tipi.taka; Skt. tripitaka]: The Buddhist (Pali) Canon. Literally, "three baskets," in reference to the three principal divisions of the Canon: the Vinaya Pitaka (disciplinary rules); Sutta Pitaka (discourses); and Abhidhamma Pitaka (abstract philosophical treatises). [ MORE
(ti pi ta ka) (Sanskrit: Tripitaka) The foundational "Three Baskets" of Buddha"s teachings.
The Three Baskets of Buddhist scripture, comprised of the Suttapitaka (the discourses), the Vinayapitaka (rules governing the monastic order) and the Abhidhammapitaka (Buddhist psychology). There are significant differences between the Theravada and Mahayana canons.
Literally, "Three Baskets." According to Buddhist belief, the scriptures were stored in three baskets, dividing Buddha's teachings into the code of discipline for monks, his sermons and discourses, and the higher doctrine (Buddhist philosophy and psychology)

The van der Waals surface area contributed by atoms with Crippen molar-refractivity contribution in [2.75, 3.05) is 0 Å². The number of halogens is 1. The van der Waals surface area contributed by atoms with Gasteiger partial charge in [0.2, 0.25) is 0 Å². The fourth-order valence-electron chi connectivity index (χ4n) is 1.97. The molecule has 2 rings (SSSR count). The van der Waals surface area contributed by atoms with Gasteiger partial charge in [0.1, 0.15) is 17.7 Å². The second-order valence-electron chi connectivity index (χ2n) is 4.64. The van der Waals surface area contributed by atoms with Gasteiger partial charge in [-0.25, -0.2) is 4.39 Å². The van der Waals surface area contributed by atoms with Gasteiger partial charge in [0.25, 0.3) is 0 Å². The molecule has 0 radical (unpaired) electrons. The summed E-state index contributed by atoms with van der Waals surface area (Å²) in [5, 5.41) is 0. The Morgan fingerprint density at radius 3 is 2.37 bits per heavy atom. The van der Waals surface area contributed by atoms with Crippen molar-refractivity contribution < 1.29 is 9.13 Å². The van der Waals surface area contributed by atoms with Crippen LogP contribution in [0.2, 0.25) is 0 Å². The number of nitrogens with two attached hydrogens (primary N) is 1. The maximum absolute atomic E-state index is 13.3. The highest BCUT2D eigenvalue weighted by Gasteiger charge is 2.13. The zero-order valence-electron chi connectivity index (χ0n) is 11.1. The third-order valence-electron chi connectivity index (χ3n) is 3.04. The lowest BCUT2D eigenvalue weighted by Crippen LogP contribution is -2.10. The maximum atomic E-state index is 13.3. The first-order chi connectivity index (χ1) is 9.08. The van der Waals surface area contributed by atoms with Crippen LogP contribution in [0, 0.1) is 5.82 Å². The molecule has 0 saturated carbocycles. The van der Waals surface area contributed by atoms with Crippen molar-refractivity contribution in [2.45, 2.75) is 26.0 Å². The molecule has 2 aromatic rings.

(Pali: "threefold collection") A term for the Buddhist canonical scriptures. (see also Tripitaka)
literally, "the three baskets;" a primary Buddhist scriptural collection, also sometimes referred to as the Pali Canon (Pali is held to be the original West Indian language of the Buddha's teachings). The Tipitaka is most closely associated with the Theravada sect of Buddhism. These "baskets" are as follows: The Vinyana Pitaka: "the basket of discipline;" the code of ethics or behavior that is to be practiced by the Sangha (community) of monks and nuns. The Sutra Pitaka: "the basket of discourses;" the Buddha's teachings, and discourses, as well as accounts of his life and lineage. The Abhidhamma Pitaka: "the basket beyond the Dharma;" the scholarly commentaries and explanations of the Sutra Pitaka.